‘The Amalgamation Polka’ by Stephen Wright (2006) – I am eagerly looking forward to the next novel by Stephen Wright even though he has not published since 2006. I have read all four of his works. His fiction is darkly comic and funny, but, even better, Wright’s outlook makes you think and feel. ‘The Amalgamation Polka’ is a pre-Civil War extravaganza, and like all of Wright’s work, unique.

‘Golden Hill’ by Francis Spufford (2017) – Here is another novel that was not specifically written to be humorous, but is delightfully amusing the entire way. It takes place in colonial New York around 1746.

‘The Tragedy of Arthur’ by Arthur Phillips (2011) – This is a wild and woolly story about how an unknown play about King Arthur written by William Shakespeare shows up in Minneapolis. The entire verbatim play is included which is mighty presumptuous of Arthur Phillips. Of course the fictional Arthur Phillips says of Shakespeare, “If it didn’t have his name on it, half his work would be booed off the stage.”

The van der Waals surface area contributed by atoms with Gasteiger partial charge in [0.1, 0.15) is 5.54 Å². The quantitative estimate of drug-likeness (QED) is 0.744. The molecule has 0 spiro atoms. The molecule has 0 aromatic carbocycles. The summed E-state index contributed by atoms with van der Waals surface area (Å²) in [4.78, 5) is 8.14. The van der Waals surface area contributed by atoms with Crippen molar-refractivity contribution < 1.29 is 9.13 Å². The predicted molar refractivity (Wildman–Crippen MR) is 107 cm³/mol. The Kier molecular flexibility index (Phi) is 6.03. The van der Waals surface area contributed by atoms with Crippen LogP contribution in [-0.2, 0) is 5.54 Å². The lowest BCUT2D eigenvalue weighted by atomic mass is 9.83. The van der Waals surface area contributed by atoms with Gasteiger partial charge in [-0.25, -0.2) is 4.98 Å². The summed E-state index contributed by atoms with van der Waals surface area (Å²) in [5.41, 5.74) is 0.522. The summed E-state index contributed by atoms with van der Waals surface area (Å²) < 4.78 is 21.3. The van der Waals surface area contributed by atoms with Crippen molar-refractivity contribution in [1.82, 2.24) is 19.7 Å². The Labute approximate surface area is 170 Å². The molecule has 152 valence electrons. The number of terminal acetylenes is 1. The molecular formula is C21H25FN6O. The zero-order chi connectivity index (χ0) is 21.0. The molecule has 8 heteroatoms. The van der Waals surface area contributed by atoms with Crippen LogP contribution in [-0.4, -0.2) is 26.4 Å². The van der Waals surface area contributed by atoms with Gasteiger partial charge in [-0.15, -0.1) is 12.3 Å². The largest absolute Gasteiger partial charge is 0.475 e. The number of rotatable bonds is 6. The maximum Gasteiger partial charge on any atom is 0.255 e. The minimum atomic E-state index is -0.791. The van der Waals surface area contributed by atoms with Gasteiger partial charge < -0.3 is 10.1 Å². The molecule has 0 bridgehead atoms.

‘All for Nothing’ by Walter Kempowski – “Now that Everything was going down the Drain”

 

‘All for Nothing’ by Walter Kempowski (2006) – 343 pages Translated from the German by Anthea Bell

 

‘All For Nothing’ is a magnificent atmospheric novel of the last months of World War II from the point of view of the East Prussian Von Globig family, Their estate is peaceful at the start, but they can hear the distant shelling of the Russian infantry advancing farther and farther into Germany. The near-rural setting is almost idyllic but the tension builds gradually as the shelling gets louder and closer each day. The question is: When should they evacuate?